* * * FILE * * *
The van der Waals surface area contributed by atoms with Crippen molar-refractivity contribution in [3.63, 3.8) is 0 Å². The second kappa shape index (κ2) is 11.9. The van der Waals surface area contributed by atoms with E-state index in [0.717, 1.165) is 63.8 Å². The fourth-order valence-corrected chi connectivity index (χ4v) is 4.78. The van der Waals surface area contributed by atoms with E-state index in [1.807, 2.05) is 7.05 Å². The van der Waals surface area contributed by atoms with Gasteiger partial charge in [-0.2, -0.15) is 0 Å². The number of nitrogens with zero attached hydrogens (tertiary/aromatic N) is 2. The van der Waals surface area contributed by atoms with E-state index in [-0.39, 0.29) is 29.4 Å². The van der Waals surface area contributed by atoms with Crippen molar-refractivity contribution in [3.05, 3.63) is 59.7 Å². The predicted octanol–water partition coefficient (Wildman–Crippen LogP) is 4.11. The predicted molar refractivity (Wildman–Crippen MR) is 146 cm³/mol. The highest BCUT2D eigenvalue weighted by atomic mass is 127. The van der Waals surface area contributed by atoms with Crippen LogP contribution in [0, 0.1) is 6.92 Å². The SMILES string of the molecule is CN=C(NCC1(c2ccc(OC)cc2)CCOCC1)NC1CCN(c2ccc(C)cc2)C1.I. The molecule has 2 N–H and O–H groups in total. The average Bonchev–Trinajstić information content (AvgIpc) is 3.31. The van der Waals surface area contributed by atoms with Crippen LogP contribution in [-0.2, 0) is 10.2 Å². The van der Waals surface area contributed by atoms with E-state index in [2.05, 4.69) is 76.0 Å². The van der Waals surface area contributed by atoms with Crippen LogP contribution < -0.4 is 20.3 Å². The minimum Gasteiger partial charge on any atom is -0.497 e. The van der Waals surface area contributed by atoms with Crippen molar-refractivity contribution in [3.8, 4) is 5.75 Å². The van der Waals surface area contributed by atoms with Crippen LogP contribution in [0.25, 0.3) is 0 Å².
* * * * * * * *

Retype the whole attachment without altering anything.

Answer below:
The van der Waals surface area contributed by atoms with Crippen molar-refractivity contribution in [3.63, 3.8) is 0 Å². The second kappa shape index (κ2) is 11.9. The van der Waals surface area contributed by atoms with E-state index in [0.717, 1.165) is 63.8 Å². The fourth-order valence-corrected chi connectivity index (χ4v) is 4.78. The van der Waals surface area contributed by atoms with E-state index in [1.807, 2.05) is 7.05 Å². The van der Waals surface area contributed by atoms with Gasteiger partial charge in [-0.2, -0.15) is 0 Å². The number of nitrogens with zero attached hydrogens (tertiary/aromatic N) is 2. The van der Waals surface area contributed by atoms with E-state index in [-0.39, 0.29) is 29.4 Å². The van der Waals surface area contributed by atoms with Crippen molar-refractivity contribution in [3.05, 3.63) is 59.7 Å². The predicted octanol–water partition coefficient (Wildman–Crippen LogP) is 4.11. The predicted molar refractivity (Wildman–Crippen MR) is 146 cm³/mol. The highest BCUT2D eigenvalue weighted by atomic mass is 127. The van der Waals surface area contributed by atoms with Crippen LogP contribution in [0, 0.1) is 6.92 Å². The SMILES string of the molecule is CN=C(NCC1(c2ccc(OC)cc2)CCOCC1)NC1CCN(c2ccc(C)cc2)C1.I. The molecule has 2 N–H and O–H groups in total. The average Bonchev–Trinajstić information content (AvgIpc) is 3.31. The van der Waals surface area contributed by atoms with Crippen LogP contribution in [-0.2, 0) is 10.2 Å². The van der Waals surface area contributed by atoms with E-state index in [2.05, 4.69) is 76.0 Å². The van der Waals surface area contributed by atoms with Crippen LogP contribution < -0.4 is 20.3 Å². The minimum Gasteiger partial charge on any atom is -0.497 e. The van der Waals surface area contributed by atoms with Crippen molar-refractivity contribution in [3.8, 4) is 5.75 Å². The van der Waals surface area contributed by atoms with Crippen LogP contribution in [0.25, 0.3) is 0 Å².